Charlotte Crosswell, chair and trustee of the Open Banking Implementation Entity (OBIE), said: “The inclusion of Smart Data legislation in the Queen’s Speech brings us one step closer to expanding the benefits of open banking to other sectors of the economy, including energy, telecommunications, and pensions. It will put consumers and small businesses in control of their data and drive much needed innovation and competition.

“The UK is a world leader in open banking, not by accident but by design. The Competition and Markets Authority mandated participation of the largest banks and building societies, creating an ecosystem that allowed fintechs to strive and deliver valuable products to market. Smart Data legislation will allow the government and regulators to mandate participation in other sectors.

“Data can unlock a whole suite of benefits for consumers and small businesses and can be mobilised to combat the increase in cost of living through better access to credit, increased competition between incumbents and supporting new market entrants, and better management of household and company bills.”

Harry Weber-Brown, Digital Innovation Director, TISAHarry Weber-Brown, Digital Innovation Director, TISA
Harry Weber-Brown

Harry Weber-Brown, CEO, The Investing and Saving Alliance (TISA) Digital, said: “It is really encouraging to see the inclusion of smart data in this year’s Queen’s Speech. Smart data, and open finance will revolutionise the way we access financial services, and we are pleased that the Government is determined to support this.”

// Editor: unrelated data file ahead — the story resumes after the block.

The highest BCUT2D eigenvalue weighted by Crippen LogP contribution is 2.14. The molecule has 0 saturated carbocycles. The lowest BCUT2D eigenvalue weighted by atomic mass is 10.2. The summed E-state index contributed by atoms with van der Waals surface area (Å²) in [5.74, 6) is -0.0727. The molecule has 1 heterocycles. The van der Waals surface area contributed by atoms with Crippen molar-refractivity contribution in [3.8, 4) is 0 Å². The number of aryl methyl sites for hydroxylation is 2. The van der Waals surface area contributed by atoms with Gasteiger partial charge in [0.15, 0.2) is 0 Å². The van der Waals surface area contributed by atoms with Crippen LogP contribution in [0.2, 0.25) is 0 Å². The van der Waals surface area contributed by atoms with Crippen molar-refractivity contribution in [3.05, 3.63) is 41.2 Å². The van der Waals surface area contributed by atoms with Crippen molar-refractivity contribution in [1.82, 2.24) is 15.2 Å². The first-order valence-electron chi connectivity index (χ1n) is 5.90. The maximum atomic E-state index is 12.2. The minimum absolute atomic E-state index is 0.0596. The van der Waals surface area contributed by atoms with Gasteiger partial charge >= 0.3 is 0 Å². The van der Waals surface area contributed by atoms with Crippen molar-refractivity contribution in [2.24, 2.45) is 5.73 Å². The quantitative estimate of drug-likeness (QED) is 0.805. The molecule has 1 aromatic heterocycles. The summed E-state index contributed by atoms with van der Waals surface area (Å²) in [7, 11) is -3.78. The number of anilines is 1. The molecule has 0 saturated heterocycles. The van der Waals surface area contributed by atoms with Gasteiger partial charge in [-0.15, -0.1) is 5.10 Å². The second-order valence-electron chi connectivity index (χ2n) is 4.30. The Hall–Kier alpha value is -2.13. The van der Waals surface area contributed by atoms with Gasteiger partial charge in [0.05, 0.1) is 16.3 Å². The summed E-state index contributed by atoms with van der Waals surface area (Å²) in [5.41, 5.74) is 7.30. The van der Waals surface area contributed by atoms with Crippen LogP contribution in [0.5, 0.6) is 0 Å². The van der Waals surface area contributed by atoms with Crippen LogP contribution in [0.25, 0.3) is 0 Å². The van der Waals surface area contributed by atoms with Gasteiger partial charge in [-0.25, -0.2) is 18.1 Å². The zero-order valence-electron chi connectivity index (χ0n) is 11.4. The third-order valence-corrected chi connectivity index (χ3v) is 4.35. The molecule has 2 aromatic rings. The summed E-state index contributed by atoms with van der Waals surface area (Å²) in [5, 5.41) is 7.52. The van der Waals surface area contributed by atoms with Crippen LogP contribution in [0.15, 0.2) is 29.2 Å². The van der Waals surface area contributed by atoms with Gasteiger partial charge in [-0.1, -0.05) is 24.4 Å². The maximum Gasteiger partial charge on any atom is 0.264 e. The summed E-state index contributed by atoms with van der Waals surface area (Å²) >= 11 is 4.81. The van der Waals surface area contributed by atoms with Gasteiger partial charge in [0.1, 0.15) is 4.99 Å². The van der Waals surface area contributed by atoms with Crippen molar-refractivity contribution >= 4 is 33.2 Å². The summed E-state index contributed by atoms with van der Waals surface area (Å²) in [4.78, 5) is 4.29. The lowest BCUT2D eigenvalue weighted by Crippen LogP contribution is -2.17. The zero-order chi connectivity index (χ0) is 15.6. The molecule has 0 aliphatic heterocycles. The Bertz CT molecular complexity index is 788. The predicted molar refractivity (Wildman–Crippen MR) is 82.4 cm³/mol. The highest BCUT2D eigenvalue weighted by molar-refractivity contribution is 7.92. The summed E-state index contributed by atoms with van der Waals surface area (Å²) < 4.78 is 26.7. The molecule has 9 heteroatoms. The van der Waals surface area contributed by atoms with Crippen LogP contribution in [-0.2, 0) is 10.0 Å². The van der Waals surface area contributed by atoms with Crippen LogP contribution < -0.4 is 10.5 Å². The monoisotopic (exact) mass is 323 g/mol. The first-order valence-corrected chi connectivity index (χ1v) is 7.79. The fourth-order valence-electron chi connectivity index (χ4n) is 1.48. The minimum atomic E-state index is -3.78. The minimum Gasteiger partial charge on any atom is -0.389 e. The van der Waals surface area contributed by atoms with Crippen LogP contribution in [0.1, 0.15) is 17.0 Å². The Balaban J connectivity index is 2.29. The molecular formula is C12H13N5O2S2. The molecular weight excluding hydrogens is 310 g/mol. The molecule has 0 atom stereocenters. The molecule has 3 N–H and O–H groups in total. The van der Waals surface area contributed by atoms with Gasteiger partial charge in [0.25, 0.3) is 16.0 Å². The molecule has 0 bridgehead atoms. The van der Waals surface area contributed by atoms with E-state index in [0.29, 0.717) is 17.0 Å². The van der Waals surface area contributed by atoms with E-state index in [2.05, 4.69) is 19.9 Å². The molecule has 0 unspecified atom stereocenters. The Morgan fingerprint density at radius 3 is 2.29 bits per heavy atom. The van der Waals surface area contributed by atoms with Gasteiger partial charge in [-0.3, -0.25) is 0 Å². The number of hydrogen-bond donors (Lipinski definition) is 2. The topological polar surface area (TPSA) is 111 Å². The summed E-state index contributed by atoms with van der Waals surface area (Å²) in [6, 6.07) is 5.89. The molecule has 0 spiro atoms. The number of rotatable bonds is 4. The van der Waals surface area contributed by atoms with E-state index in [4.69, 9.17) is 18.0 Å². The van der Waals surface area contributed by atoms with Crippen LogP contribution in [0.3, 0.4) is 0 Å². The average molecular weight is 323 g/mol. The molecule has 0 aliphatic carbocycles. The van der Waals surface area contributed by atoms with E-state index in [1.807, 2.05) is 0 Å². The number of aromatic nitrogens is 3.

“We believe the time is right to look forward and move beyond open banking by incorporating open savings, investments, and pensions (OSIP) in our ambition to provide broad digital access to the full scope of financial services. With the consumers request, OSIP will enable fintechs and other financial institutions to access savings, investment, and pensions data via APIs (application programming interfaces), enabling data sharing in a secure environment, utilising data standards and optimising the user experience.

The Economic Crime and Corporate Transparency Bill 

This Bill will tackle economic crime, including fraud and money laundering. It will:

  • Introduce identity verification for people who manage, own and control companies and other UK registered entities.
  • Create powers to more quickly and easily seize and recover crypto assets, which are the principal medium used for ransomware.
  • Enabling businesses in the financial sector to share information more effectively to prevent and detect economic crime.
The feedback